Date of Award

Spring 5-17-2019

Degree Type

Dissertation

Degree Name

Doctor of Philosophy (PhD)

Department

Economics

First Advisor

Tom Mroz

Second Advisor

Barry Hirsch

Third Advisor

Daniel Kreisman

Fourth Advisor

Ross Rubenstein

Abstract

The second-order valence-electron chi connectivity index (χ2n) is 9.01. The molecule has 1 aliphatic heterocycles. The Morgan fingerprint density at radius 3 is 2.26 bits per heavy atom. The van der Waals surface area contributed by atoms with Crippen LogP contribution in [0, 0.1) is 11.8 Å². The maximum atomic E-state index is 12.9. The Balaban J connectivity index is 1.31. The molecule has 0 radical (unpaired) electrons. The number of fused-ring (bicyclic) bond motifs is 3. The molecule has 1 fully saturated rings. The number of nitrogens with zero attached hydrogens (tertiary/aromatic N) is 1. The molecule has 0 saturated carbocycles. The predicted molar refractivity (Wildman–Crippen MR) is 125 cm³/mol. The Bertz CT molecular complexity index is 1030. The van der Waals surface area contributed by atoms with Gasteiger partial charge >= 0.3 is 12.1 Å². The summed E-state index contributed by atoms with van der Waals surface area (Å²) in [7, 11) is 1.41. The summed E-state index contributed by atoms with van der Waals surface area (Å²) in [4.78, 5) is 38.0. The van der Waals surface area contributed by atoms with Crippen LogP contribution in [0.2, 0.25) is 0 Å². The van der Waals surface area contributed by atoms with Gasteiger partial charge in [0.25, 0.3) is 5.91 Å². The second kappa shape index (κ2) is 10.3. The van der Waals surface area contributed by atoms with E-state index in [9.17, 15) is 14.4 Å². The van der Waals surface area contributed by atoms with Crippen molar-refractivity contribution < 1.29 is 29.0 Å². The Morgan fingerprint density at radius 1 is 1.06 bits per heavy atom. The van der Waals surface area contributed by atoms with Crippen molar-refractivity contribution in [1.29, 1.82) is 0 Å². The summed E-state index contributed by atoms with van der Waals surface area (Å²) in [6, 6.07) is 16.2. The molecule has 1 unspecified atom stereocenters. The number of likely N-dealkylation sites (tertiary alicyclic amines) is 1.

This dissertation examines the impact of need-based financing policies, performance standards, and public recognition on college students' outcomes over time. Each essay utilizes novel administrative student-level data from Jamaica and a quasi-experimental econometric design to identify the causal impact of these college-level interventions on students' behavior. The general objective of this work is to provide credible evidence that can help policymakers create more effective policies to improve student success. Designing an effective framework for financing higher education is a major issue facing policymakers in developed and developing countries. While we have a good understanding of how college financing options affect college students' behavior in developed countries, less is known about the impact of these programs in developing countries. Chapter 1 examines the impact of need-based student loan and grant financing policies on students college and labor market outcomes in a developing country. The results indicate that the students affected by either program had a higher GPA, were more likely to remain in college beyond their third year, and graduated at a higher rate. While both programs induced treated students to reduce their labor market engagement during college, the estimates suggest that grant recipients earned more and loan recipients earned less than comparable students in the early years after expected graduation. Chapter 2 examines how college initiatives that ascribe public recognition or written reprimand to a set standard of academic performance impact students academic decision-making. Many colleges utilize programs such as a Dean's list and academic probation as mediums to encourage student success. These policies impose a future cost on affected students, either through the loss of acquired benefits or the threat of expulsion if they fail to perform above an established standard in future semesters. To meet these standards, treated students may be induced into exerting more effort in subsequent semesters. In addition, they have an incentive to manipulate their behavior along non-effort dimensions, such as through the type of courses and/or instructors they select. Using a regression discontinuity design, I find that the students who are treated by either the Dean’s list or academic probation policy improve their academic performance in subsequent semesters. However, increased effort may not be the only mechanisms through which students change their behavior following treatment. In particular, there is evidence that the Dean's list policy induces treated students to select courses and instructors that are more likely to award higher grades and have a lower failure rate. Similarly, the results suggest that the academic probation policy causes students to switch majors and to employ what resembles a maximin strategy for expected grades when choosing courses.

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